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Todd in NY

Selecting The Right Prop

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I bought my 1988 Crestliner Sabre a few years ago with a 1989 Evinrude 150. The prop was a 15x17. It was my opinion that the boat was sluggish to get on plan with a full load, and I ran this prop for 2 full seasons. So I researched some prop selector tools online and they recommended a 15.25x15, based on the weight of my fishing gear and people on board (heavy load). Both props are aluminum 3 blade. It seems that heavier loaded boats require a smaller pitch prop, such as a 15 pitch instead of the 17 pitch I started with.

 

Now I feel that my boat gets up on plane more smoothly, and my top speed is slightly faster at 34 and some change. That's close to 2 mph faster at 5200 rpm wot. I also think the motor is burning less fuel. I'll have to check my owners manual for my motor wot rpm range, but iirc 5200 rpm is in the ballpark.

 

Just wanted to pass this along because I had asked the question before, on which prop to choose, and I couldn't get a straight answer.

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Usually you go by your rated max RPMs for the engine ,what you are achieving with a normal load ,then go up or down in pitch based on that. Yes you will get better fuel economy , better speed and less wear on the engine if propped correctly. In your case you will also troll slower at the same rpms you were at before the new prop.

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I just recent spent this season trying to find the correct prop for my rig. I recently  completely had my 4.3l rebuilt and swapped my OMC drive to an Alpha 1 Gen 2 unit. with that said there was no prop with the new unit so i started with the old OMC prop that was on the old drive.  15x17 was my starting point. i recorded my speed and WOT rpm then went to that same site. I found the dry weigh of my boat and entered in all the information. I think the initial. recommendation was a 14x17 if i remember however it was not even close is wa at the MAX RPM of the engine recommended by the builder at WOT and on plain. OMC recommend the WOT should be at 4600 rpm. for every inch in pitch the rpm decreases about 150 rpm for every inch of diameter the rpms should decrease 500rpm. I found there are way too many factors to follow a chart. I suggest weighing the boat empty first  then add all your gear you normally would put  in on a trip add in the weight persons on board on a normal trip and tune the boat with that weight on at time of testing. You boat will perform different when your are alon than when 4 people are onboard. props are give and take, you cannot have a holeshote and ttop speed at the same time. In my case I started at a 14x17 and went all the way up to a 14x 21 and finally settled in at a 14x19. Turning Point recommended the 14x21 but it just didn't work the way i liked. I went with the 4 blade aluminium basically i wanted the 4 blade torque to have punch in the waves on the ocean however i didn't want to  give up a bunch of top end. I didnt even venture into SS props as i am know to tear up several per season. this summer alone i had 3 strikes on my blades that i never saw the submerged objects 2 I felt as i passed over them but the 3rd may have been a sea creature as the blade was trashed but no signs of impact wothe the normal hard object. I fish river where they are tidal waters and the amount of [email protected]#t floating is amazing. In the end i settled with a TP Hustler 4 blade 14x19 prop the plains quickly and i still can get 30 to 34mph top speed at 4600RPM WOT properly trimmed. BTW the prop calculator indicated a top speed of 45MPH LOL not even close!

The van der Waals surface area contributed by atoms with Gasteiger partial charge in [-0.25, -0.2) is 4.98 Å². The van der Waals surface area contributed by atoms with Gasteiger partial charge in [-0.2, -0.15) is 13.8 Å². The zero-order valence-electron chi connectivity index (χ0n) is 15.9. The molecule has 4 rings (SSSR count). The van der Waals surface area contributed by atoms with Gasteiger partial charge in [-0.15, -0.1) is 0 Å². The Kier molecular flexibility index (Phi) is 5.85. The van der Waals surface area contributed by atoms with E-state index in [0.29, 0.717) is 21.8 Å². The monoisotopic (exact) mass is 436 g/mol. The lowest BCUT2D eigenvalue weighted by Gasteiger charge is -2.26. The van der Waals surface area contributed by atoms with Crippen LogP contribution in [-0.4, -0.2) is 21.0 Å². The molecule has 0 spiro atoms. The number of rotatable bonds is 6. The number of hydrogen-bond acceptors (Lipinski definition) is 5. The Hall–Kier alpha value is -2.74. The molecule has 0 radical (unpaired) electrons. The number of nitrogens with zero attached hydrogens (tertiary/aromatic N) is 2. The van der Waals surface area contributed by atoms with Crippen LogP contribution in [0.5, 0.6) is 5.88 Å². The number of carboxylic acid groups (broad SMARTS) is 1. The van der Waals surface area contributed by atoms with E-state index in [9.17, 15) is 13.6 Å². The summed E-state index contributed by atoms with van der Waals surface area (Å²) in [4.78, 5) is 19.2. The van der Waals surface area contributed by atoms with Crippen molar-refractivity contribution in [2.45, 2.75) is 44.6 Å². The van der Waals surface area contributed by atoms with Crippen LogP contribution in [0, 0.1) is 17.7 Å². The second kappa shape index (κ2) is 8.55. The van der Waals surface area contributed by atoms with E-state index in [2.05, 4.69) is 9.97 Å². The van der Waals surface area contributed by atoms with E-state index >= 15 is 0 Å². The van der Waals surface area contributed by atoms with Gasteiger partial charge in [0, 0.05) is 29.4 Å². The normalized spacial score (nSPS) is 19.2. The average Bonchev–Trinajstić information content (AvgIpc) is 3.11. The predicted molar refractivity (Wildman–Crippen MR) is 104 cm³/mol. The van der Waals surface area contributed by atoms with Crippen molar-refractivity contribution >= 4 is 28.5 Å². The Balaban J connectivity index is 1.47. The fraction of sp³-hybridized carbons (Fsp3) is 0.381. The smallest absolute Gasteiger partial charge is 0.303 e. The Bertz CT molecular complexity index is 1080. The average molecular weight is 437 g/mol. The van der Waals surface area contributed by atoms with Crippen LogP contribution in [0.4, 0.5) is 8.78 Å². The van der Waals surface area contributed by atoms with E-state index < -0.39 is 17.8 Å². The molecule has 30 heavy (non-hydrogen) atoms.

I hope this hepls

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Thanks for the feedback, dbitting!

 

The prop calculator is a good starting point, but there are far too many different factors to consider with each individual boat, which makes any prop calculator just a ballpark suggestion, as you pretty much stated above.

Edited by Todd in NY

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